A busy week ahead, earnings and inflation the focus and the semi final

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So far, the bond and currency markets have taken the news of the changing of the guard at No10 positively. Both sterling, gilts and stocks rallied on Friday. What was possibly more noteworthy was the outperformance of the more domestically economically sensitive FTSE 250 over, the more diversified FTSE 100. According to the weekend FT, investors see Labour landslide win as set to enhance the attractiveness of the UK markets as the prospect of political stability marks the country out from some of its neighbours. For that, one assumes read France for now as the attempts to keep out the far-right Le Pen resulted in a victory for the far left. The Labour Party may have had a large seat majority in the House of Parliament, but this was not won by a ringing endorsement by the population due to the vagaries of our polling system. Only 60% of the country turned out, and Mr Starmer’s party only received 34% of the vote that did turn up. Mr Starmer and Ms Reeves will also have the luxury in the early days at least of blaming all their unpopular decisions as a result of what they inherited from the Conservatives.

It may be the summer months, and schools have broken up, so summer holidays are on the horizon, but markets rarely take any time off. Jerome Powell testifies to lawmakers for two days this week as he delivers his semi-annual Monetary Policy Report to Congress. He’ll start on Tuesday before the Senate Committee on Banking and move to the House Financial Services Committee on Wednesday. On Thursday, the Bureau of Labor Statistics publishes the consumer price index for June. The consensus estimate calls for a 0.1% increase during the month after the index was unchanged in May. At the end of the week,  Friday’s employment reported that non-farm payrolls beat forecasts. However, the unemployment rate rose to a two-and-a-half-year high, and wage growth fell to a three-year low. Further signs that the US economy continues to slow.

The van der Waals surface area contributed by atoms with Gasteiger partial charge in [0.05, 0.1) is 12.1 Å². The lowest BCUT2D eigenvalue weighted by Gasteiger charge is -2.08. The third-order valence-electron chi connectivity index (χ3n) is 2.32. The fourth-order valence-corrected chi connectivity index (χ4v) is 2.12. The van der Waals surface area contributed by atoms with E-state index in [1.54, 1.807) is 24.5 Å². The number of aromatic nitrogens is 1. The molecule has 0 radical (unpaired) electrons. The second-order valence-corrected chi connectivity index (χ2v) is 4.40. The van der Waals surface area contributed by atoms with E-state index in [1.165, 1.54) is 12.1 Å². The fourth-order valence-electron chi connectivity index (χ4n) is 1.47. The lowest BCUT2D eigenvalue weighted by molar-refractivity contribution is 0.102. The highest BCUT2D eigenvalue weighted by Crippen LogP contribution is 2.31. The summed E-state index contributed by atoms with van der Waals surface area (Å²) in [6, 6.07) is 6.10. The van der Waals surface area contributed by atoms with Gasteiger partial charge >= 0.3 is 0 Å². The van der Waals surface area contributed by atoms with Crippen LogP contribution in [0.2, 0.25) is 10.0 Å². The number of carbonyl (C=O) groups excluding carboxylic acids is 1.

This week’s earnings season starts in the US with Pepsi on Wednesday, then a series of the big banks on Friday, in which we always get Mr Dimon’s take on current events and the outlook. The UK will be dominated, in the short term, by what comes from not only No10 but No11 as well. On Thursday, we get a raft of UK economic data, including industrial and manufacturing production, construction output, and GDP year over year. Markets around Europe look like they are opening slightly weaker after weakness in Asia. Of course the other main event this week will be the semi final of the European Championships, as we play the Dutch on Wednesday at 8pm.